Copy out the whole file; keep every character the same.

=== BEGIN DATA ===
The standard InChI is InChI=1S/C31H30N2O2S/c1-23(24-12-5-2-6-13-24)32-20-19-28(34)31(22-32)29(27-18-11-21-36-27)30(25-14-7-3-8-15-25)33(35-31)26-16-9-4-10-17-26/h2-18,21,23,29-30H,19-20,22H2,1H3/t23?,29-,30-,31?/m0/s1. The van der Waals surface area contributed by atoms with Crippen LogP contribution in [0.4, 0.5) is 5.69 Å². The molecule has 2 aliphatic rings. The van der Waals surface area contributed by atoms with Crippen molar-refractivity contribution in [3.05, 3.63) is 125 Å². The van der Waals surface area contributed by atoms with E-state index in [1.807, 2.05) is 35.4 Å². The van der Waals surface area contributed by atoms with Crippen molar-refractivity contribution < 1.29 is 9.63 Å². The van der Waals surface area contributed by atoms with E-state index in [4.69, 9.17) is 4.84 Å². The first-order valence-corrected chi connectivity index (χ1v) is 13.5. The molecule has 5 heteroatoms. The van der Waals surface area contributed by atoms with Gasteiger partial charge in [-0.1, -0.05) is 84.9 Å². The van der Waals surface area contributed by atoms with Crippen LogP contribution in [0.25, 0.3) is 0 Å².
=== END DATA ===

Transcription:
The standard InChI is InChI=1S/C31H30N2O2S/c1-23(24-12-5-2-6-13-24)32-20-19-28(34)31(22-32)29(27-18-11-21-36-27)30(25-14-7-3-8-15-25)33(35-31)26-16-9-4-10-17-26/h2-18,21,23,29-30H,19-20,22H2,1H3/t23?,29-,30-,31?/m0/s1. The van der Waals surface area contributed by atoms with Crippen LogP contribution in [0.4, 0.5) is 5.69 Å². The molecule has 2 aliphatic rings. The van der Waals surface area contributed by atoms with Crippen molar-refractivity contribution in [3.05, 3.63) is 125 Å². The van der Waals surface area contributed by atoms with E-state index in [1.807, 2.05) is 35.4 Å². The van der Waals surface area contributed by atoms with Crippen molar-refractivity contribution < 1.29 is 9.63 Å². The van der Waals surface area contributed by atoms with E-state index in [4.69, 9.17) is 4.84 Å². The first-order valence-corrected chi connectivity index (χ1v) is 13.5. The molecule has 5 heteroatoms. The van der Waals surface area contributed by atoms with Gasteiger partial charge in [-0.1, -0.05) is 84.9 Å². The van der Waals surface area contributed by atoms with Crippen LogP contribution in [0.25, 0.3) is 0 Å².